Emission calculation or carbon footprint – does the term matter?

carbon footprint

This current and important topic has many names. Emission calculation, carbon footprint, amount of greenhouse gases, carbon dioxide emissions, the GHG protocol, Scope 1, Scope 2 and Scope 3 emissions. In addition to a variety of terms, there is also a variety of calculation methods. Organisations face challenges in defining the way they calculate the amount of emissions caused by their activities. And their audience face challenges in understanding what exactly is being calculated.


What does carbon footprint describe?

”Carbon footprint” is a great term. It is very concrete. It creates a very strong image of the footprint and the impact caused to the environment by an organisation’s activities.

Carbon footprint describes the total amount of greenhouse gases created during the entire life cycle of an organisation, its activities or a product. Key greenhouse gases are carbon dioxide, methane, nitrous oxide, ozone and steam. In other words, carbon dioxide is only one of several greenhouse gas.

An organisation’s carbon footprint comprises its direct emissions, indirect emissions caused by its purchased energy and other indirect emissions in the entire value chain. This means that the footprint includes greenhouse gases created during the entire life cycle or value chain.

Usually, a carbon footprint is reported as carbon dioxide equivalents measured in units of mass, such as grams, kilograms or tonnes. Carbon dioxide equivalents include the effect all greenhouse gases have on warming the climate, calculated as equivalent impact of carbon dioxide. The objective is to be able to sum up the warming effect on the climate of all greenhouse gases, which are different for all of the different gases. Sometimes the carbon footprint will refer to only carbon dioxide emissions, instead of total greenhouse gas emissions. This can easily cause confusion and make it more difficult to understand the messaging.


Carbon footprint considering the entire value chain

Depending on the company’s sector and product selection, the other indirect emissions cause the most challenges. Due to the differences between sectors and value chains, there is no direct formula for the calculation of emissions created in the value chain. Globally there are many models for calculating carbon footprints, but no single, unambiguous way exists that would be suitable for all companies.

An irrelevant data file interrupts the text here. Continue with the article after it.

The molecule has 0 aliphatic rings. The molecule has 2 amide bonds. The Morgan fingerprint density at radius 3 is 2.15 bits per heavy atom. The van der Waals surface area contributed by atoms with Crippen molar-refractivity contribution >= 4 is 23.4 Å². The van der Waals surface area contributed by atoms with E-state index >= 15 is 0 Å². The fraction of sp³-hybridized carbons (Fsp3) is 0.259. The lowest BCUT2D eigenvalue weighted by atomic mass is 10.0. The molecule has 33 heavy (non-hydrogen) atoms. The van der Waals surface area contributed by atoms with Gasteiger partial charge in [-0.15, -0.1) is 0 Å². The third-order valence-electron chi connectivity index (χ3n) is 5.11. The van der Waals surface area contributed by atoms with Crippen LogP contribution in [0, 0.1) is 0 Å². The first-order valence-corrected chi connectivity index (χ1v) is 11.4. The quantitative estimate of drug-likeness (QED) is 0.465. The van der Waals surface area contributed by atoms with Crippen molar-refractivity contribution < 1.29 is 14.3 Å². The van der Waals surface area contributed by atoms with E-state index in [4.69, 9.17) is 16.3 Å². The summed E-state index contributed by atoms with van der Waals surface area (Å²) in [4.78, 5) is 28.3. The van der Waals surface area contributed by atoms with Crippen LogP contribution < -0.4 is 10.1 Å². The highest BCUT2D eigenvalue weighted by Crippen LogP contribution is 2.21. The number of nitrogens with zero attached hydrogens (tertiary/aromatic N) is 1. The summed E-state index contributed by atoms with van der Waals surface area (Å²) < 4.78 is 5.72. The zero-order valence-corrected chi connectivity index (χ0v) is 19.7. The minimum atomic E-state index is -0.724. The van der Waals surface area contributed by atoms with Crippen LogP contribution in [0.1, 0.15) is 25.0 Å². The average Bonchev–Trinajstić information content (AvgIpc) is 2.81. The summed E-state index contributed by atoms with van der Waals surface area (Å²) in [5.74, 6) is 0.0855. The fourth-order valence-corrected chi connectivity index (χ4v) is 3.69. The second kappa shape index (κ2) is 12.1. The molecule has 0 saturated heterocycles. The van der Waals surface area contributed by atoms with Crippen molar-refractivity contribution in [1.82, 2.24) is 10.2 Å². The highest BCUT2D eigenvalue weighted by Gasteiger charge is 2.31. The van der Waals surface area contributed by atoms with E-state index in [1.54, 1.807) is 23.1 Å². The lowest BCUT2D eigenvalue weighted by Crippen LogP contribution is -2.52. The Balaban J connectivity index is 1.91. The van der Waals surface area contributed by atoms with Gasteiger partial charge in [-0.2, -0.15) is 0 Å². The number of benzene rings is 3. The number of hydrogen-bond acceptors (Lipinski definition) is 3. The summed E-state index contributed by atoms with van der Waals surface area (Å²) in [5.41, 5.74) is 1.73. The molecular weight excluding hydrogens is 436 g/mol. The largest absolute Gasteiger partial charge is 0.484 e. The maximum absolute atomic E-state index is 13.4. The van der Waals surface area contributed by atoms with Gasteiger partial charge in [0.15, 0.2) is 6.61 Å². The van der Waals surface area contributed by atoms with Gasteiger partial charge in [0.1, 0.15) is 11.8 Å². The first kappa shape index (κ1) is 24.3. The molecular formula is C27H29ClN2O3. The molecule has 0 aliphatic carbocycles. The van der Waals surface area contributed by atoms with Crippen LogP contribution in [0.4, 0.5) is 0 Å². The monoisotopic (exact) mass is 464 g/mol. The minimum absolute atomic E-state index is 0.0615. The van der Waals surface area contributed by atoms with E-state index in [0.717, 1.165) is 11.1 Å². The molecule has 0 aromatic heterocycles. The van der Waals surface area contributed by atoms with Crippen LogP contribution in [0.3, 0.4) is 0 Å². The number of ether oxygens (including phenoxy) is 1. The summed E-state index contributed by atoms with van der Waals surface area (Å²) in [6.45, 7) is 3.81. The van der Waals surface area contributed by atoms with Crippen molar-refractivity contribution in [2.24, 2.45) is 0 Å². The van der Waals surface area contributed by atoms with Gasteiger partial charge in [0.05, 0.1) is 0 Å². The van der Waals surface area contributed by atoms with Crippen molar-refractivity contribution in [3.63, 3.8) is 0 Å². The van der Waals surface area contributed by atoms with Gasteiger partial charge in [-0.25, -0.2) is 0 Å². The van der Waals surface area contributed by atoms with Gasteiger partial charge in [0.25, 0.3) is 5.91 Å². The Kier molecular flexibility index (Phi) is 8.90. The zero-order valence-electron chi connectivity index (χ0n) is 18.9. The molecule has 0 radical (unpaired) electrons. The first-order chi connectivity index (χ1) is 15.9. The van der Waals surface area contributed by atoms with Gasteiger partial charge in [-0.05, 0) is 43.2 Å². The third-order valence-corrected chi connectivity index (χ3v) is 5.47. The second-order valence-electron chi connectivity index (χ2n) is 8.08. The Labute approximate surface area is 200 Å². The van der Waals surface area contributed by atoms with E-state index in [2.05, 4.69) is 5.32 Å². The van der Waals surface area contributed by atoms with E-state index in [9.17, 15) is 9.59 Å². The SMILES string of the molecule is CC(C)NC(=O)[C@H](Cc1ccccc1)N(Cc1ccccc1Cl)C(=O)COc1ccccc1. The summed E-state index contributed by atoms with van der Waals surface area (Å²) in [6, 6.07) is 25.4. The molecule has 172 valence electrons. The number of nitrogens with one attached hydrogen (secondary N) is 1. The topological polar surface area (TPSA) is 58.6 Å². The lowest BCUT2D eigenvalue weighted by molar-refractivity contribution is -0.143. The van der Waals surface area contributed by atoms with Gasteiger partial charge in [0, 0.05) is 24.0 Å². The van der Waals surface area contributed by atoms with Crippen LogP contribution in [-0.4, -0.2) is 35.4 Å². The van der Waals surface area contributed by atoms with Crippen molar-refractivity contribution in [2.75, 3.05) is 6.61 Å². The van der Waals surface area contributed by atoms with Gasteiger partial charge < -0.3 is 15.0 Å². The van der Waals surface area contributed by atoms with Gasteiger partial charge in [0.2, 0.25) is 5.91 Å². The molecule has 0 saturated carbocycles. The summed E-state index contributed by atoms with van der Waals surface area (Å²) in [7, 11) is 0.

There is a variety of projects for calculating the carbon footprint of various sectors. The objective of these projects is to promote calculation work by companies in the sector while harmonising the calculation methods in order to make the carbon footprint of various companies somewhat comparable.

The Natural Resources Institute Finland collaborates with various actors in the food industry in order to harmonise calculation methods on the national level.

In addition, Natural Resources Institute Finland, Valio and Atria are building a national model to harmonise the carbon footprint calculation for milk and beef production.

The challenge with understanding these terms is that the term “carbon footprint” is sometimes used imprecisely. Sometimes, it is not defined clearly which emissions are included in the calculation of the footprint.


Emission calculation in accordance with the GHG protocol

The most widely used, global accounting and reporting standard for establishing emissions is the Greenhouse Gas (GHG) protocol. The GHG protocol provides a cohesive structure for the calculation and reporting of emissions.

The method defines the principles for emissions reporting regarding seven greenhouse gases: carbon dioxide (CO2), methane (CH4), nitrous oxide (N2O), hydrofluorocarbons (HFCs), perfluorocarbons (PCFs), sulphur hexafluoride (SF6) and nitrogen trifluoride (NF3).

Global warming potential (GWP) is used to make the various greenhouse gas emissions comparable.

The GHG protocol divides the emissions caused by the organisation’s activities into three classifications (Scope 1, 2 and 3 emissions), which clarify which parts of the value chain have been included in the calculation.

  • Scope 1: includes direct emissions of the company or organisation, created by their own energy production and vehicles owned or controlled by the organisation. Emissions not included in the Kyoto protocol (such as CFC and NOx) are not included in Scope 1 emissions, but they can be reported separately.